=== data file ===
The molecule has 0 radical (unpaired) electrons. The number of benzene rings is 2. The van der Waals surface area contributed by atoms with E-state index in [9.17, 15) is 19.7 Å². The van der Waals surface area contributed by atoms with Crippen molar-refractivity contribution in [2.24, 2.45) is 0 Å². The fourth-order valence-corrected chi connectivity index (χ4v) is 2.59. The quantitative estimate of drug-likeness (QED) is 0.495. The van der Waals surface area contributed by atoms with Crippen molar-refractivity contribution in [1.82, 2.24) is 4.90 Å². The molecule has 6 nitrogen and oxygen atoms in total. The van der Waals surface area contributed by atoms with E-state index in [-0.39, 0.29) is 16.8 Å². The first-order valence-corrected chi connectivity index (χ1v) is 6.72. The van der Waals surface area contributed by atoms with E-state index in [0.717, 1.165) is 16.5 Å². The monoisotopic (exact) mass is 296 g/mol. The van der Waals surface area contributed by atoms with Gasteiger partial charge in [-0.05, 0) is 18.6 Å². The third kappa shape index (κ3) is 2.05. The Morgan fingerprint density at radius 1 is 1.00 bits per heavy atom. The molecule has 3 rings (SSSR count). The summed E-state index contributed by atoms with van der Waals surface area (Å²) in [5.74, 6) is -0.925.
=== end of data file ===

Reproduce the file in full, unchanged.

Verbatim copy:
The molecule has 0 radical (unpaired) electrons. The number of benzene rings is 2. The van der Waals surface area contributed by atoms with E-state index in [9.17, 15) is 19.7 Å². The van der Waals surface area contributed by atoms with Crippen molar-refractivity contribution in [2.24, 2.45) is 0 Å². The fourth-order valence-corrected chi connectivity index (χ4v) is 2.59. The quantitative estimate of drug-likeness (QED) is 0.495. The van der Waals surface area contributed by atoms with Crippen molar-refractivity contribution in [1.82, 2.24) is 4.90 Å². The molecule has 6 nitrogen and oxygen atoms in total. The van der Waals surface area contributed by atoms with E-state index in [-0.39, 0.29) is 16.8 Å². The first-order valence-corrected chi connectivity index (χ1v) is 6.72. The van der Waals surface area contributed by atoms with E-state index in [0.717, 1.165) is 16.5 Å². The monoisotopic (exact) mass is 296 g/mol. The van der Waals surface area contributed by atoms with Gasteiger partial charge in [-0.05, 0) is 18.6 Å². The third kappa shape index (κ3) is 2.05. The Morgan fingerprint density at radius 1 is 1.00 bits per heavy atom. The molecule has 3 rings (SSSR count). The summed E-state index contributed by atoms with van der Waals surface area (Å²) in [5.74, 6) is -0.925.